The album is a track-by-track full album-length cover of the Everly Brothers' 1958 album "Songs Our Daddy Taught Us." If you are looking for Everly Brothers hits, you won't find them here, though. These are all classic, old classic country standards. One could point out that this album is just a remake of a completely other record, so on some level it is a tad redundant. But it is better to see it as a loving tribute. And it works. Armstrong and Jones manage to capture the Everlys' spot-on harmonies.
Such a move will be less surprising to Jones' fans than, let's say, Green Day fans. Jones has always had a hint of country in her work. Go back to "Come Away With Me" and you can hear occasional hints of Patsy Cline.
The "punk" purists will no doubt cry afoul at Armstrong's involvement in this project, but if the latter-day Green Day records are any indication, there's very little Armstrong can't do. Once considered a prince of simple three-chord mastery, he has spent much of his post "American Idol" career branching out and spreading his wings. If you listen again to "See You Tonight," the brief lead track from last year's "Dos!" Billie Joe shows off some strong Everly Brothers influence.
It's still a little startling to hear him and Jones cover fare like Gene Autry's "That Silver Haired Daddy of Mine" or the traditional "Long Time Gone," but both of them pull it off with love. This isn't "Basket Case" or "Longview." But it also isn't "Don't Know Why."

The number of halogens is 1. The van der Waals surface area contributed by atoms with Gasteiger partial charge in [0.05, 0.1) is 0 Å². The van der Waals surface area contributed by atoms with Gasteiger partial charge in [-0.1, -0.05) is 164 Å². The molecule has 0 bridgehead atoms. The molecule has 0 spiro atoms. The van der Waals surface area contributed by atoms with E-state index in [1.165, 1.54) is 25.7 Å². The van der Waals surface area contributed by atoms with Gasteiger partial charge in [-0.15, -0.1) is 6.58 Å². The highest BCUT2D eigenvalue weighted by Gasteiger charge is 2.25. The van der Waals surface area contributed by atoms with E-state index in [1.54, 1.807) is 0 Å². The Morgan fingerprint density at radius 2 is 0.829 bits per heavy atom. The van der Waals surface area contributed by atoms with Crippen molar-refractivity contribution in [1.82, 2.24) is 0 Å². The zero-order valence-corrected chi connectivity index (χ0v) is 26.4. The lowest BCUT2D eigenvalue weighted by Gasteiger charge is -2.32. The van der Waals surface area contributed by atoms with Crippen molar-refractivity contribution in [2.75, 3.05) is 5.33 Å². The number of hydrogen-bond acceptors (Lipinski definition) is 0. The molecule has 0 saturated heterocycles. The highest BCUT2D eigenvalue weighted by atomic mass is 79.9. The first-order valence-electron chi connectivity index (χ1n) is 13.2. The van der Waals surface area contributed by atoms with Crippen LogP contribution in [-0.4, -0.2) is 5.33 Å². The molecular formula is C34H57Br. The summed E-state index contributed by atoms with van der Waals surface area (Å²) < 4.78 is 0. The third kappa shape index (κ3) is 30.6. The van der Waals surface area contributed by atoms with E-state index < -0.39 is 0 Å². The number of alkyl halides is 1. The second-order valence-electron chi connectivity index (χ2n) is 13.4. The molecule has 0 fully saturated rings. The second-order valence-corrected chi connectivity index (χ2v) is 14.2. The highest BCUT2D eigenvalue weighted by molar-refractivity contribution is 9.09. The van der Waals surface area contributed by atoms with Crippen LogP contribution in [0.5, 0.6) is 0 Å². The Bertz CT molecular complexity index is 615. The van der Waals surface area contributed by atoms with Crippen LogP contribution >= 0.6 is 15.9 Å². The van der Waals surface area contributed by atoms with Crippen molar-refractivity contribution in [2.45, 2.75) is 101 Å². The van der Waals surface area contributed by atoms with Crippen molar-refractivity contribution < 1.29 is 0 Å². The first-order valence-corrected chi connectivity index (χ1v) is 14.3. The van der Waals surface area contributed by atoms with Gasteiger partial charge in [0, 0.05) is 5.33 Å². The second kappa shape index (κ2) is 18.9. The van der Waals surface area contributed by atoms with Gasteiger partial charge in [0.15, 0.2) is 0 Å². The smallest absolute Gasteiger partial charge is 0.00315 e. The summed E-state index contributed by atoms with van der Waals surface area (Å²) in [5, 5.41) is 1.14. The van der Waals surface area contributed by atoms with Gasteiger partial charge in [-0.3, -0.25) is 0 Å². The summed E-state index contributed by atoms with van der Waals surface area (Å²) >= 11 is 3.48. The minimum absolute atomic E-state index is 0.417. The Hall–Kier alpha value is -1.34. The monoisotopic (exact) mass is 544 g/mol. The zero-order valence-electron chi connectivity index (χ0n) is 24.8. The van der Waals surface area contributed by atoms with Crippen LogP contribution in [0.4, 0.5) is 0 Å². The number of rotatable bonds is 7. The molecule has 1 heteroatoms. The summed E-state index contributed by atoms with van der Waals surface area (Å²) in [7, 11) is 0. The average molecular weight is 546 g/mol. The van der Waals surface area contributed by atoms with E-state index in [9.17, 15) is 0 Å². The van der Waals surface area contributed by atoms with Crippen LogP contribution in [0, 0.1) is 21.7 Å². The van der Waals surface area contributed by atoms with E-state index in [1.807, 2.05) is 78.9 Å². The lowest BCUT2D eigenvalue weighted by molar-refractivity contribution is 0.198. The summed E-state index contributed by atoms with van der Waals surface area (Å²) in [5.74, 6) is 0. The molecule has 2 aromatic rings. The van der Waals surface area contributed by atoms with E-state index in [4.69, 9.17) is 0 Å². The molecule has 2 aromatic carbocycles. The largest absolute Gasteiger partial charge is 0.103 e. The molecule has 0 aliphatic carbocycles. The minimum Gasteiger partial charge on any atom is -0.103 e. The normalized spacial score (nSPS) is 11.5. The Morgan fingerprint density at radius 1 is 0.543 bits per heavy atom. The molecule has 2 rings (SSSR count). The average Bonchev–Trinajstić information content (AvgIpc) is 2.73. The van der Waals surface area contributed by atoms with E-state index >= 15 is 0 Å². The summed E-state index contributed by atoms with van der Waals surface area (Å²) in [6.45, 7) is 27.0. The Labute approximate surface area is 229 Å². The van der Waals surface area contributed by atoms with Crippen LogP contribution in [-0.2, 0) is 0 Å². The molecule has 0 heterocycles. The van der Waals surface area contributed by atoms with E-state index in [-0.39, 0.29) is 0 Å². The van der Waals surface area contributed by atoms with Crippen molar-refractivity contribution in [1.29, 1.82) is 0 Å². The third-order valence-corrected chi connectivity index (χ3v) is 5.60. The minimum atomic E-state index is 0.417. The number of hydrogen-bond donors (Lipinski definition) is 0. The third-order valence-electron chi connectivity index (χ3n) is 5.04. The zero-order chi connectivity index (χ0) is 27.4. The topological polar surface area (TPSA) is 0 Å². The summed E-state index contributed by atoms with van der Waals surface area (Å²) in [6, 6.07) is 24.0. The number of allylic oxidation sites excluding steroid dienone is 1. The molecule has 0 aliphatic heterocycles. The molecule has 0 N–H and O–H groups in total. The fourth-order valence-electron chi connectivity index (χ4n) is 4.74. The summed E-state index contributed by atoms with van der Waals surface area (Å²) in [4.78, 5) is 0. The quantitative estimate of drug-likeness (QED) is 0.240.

Fiddle-led numbers like "Barbara Allen" sit beside quiet, piano driven tracks like "Rockin' Alone (In an Old Rocking Chair)." For the most part, the two sing simultaneously throughout most of the set, but Norah takes the lead on "I'm Here to Get My Baby out of Jail."
Overall, this record is strangely amazing. The idea that two artists not commonly considered country artists could join forces and return country to its roots is fascinating.
"Foreverly" is an excellent collection even if it is material that has been chronicled before. Truth be told, this album would also probably make an excellent present for a relative -- ironically, perhaps even a relative who once lectured you because you happened to be playing "Dookie" a bit too loudly.
|Soundgarden's "Screaming Life/Fopp" (Remastered) ***1/2|